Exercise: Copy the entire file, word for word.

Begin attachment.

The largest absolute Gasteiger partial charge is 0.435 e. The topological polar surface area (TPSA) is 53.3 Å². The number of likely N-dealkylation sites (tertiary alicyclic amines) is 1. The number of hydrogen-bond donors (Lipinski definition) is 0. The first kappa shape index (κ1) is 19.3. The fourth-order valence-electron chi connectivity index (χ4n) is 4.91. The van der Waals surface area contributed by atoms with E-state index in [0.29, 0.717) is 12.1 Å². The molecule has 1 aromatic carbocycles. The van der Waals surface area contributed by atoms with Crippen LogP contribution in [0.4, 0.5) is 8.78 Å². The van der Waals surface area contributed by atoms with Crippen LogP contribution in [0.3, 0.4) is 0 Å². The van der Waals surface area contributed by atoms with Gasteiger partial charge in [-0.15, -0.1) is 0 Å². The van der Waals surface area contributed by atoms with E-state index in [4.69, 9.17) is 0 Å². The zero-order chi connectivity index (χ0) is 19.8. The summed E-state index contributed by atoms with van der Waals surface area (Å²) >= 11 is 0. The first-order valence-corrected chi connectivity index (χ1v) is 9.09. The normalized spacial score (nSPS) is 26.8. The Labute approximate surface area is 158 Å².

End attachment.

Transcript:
The largest absolute Gasteiger partial charge is 0.435 e. The topological polar surface area (TPSA) is 53.3 Å². The number of likely N-dealkylation sites (tertiary alicyclic amines) is 1. The number of hydrogen-bond donors (Lipinski definition) is 0. The first kappa shape index (κ1) is 19.3. The fourth-order valence-electron chi connectivity index (χ4n) is 4.91. The van der Waals surface area contributed by atoms with E-state index in [0.29, 0.717) is 12.1 Å². The molecule has 1 aromatic carbocycles. The van der Waals surface area contributed by atoms with Crippen LogP contribution in [0.4, 0.5) is 8.78 Å². The van der Waals surface area contributed by atoms with Crippen LogP contribution in [0.3, 0.4) is 0 Å². The van der Waals surface area contributed by atoms with Gasteiger partial charge in [-0.15, -0.1) is 0 Å². The van der Waals surface area contributed by atoms with E-state index in [4.69, 9.17) is 0 Å². The zero-order chi connectivity index (χ0) is 19.8. The summed E-state index contributed by atoms with van der Waals surface area (Å²) >= 11 is 0. The first-order valence-corrected chi connectivity index (χ1v) is 9.09. The normalized spacial score (nSPS) is 26.8. The Labute approximate surface area is 158 Å².